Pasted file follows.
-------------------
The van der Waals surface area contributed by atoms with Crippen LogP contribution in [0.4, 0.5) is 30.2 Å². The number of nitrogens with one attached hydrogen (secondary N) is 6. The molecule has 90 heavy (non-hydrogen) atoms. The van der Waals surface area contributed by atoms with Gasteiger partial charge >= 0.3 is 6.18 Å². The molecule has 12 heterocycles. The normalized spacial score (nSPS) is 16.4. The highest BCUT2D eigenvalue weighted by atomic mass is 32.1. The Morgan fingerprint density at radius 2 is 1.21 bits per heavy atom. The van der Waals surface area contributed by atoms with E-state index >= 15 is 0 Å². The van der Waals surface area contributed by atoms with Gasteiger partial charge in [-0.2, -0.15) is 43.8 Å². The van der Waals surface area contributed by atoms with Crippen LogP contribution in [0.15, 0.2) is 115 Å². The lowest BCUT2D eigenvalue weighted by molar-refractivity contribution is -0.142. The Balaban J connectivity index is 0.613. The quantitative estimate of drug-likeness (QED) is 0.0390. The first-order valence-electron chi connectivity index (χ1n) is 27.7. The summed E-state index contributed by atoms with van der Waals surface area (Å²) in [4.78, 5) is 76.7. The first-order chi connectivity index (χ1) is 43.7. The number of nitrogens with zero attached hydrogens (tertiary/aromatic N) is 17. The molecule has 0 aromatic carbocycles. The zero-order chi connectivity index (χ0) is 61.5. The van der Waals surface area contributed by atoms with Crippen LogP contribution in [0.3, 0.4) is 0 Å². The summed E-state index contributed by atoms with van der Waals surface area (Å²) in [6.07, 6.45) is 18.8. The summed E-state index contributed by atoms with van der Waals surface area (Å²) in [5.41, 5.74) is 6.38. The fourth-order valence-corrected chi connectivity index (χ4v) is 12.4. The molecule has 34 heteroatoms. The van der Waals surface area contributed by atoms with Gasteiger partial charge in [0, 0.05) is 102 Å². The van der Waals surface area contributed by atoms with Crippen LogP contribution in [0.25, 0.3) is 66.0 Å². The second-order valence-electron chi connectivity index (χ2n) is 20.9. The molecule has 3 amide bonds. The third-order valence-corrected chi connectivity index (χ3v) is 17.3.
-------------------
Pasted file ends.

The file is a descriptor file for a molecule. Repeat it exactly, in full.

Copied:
The van der Waals surface area contributed by atoms with Crippen LogP contribution in [0.4, 0.5) is 30.2 Å². The number of nitrogens with one attached hydrogen (secondary N) is 6. The molecule has 90 heavy (non-hydrogen) atoms. The van der Waals surface area contributed by atoms with Gasteiger partial charge >= 0.3 is 6.18 Å². The molecule has 12 heterocycles. The normalized spacial score (nSPS) is 16.4. The highest BCUT2D eigenvalue weighted by atomic mass is 32.1. The Morgan fingerprint density at radius 2 is 1.21 bits per heavy atom. The van der Waals surface area contributed by atoms with E-state index >= 15 is 0 Å². The van der Waals surface area contributed by atoms with Gasteiger partial charge in [-0.2, -0.15) is 43.8 Å². The van der Waals surface area contributed by atoms with Crippen LogP contribution in [0.15, 0.2) is 115 Å². The lowest BCUT2D eigenvalue weighted by molar-refractivity contribution is -0.142. The Balaban J connectivity index is 0.613. The quantitative estimate of drug-likeness (QED) is 0.0390. The first-order valence-electron chi connectivity index (χ1n) is 27.7. The summed E-state index contributed by atoms with van der Waals surface area (Å²) in [4.78, 5) is 76.7. The first-order chi connectivity index (χ1) is 43.7. The number of nitrogens with zero attached hydrogens (tertiary/aromatic N) is 17. The molecule has 0 aromatic carbocycles. The zero-order chi connectivity index (χ0) is 61.5. The van der Waals surface area contributed by atoms with Crippen LogP contribution in [0.3, 0.4) is 0 Å². The summed E-state index contributed by atoms with van der Waals surface area (Å²) in [6.07, 6.45) is 18.8. The summed E-state index contributed by atoms with van der Waals surface area (Å²) in [5.41, 5.74) is 6.38. The fourth-order valence-corrected chi connectivity index (χ4v) is 12.4. The molecule has 34 heteroatoms. The van der Waals surface area contributed by atoms with Gasteiger partial charge in [0, 0.05) is 102 Å². The van der Waals surface area contributed by atoms with Crippen LogP contribution in [0.25, 0.3) is 66.0 Å². The second-order valence-electron chi connectivity index (χ2n) is 20.9. The molecule has 3 amide bonds. The third-order valence-corrected chi connectivity index (χ3v) is 17.3.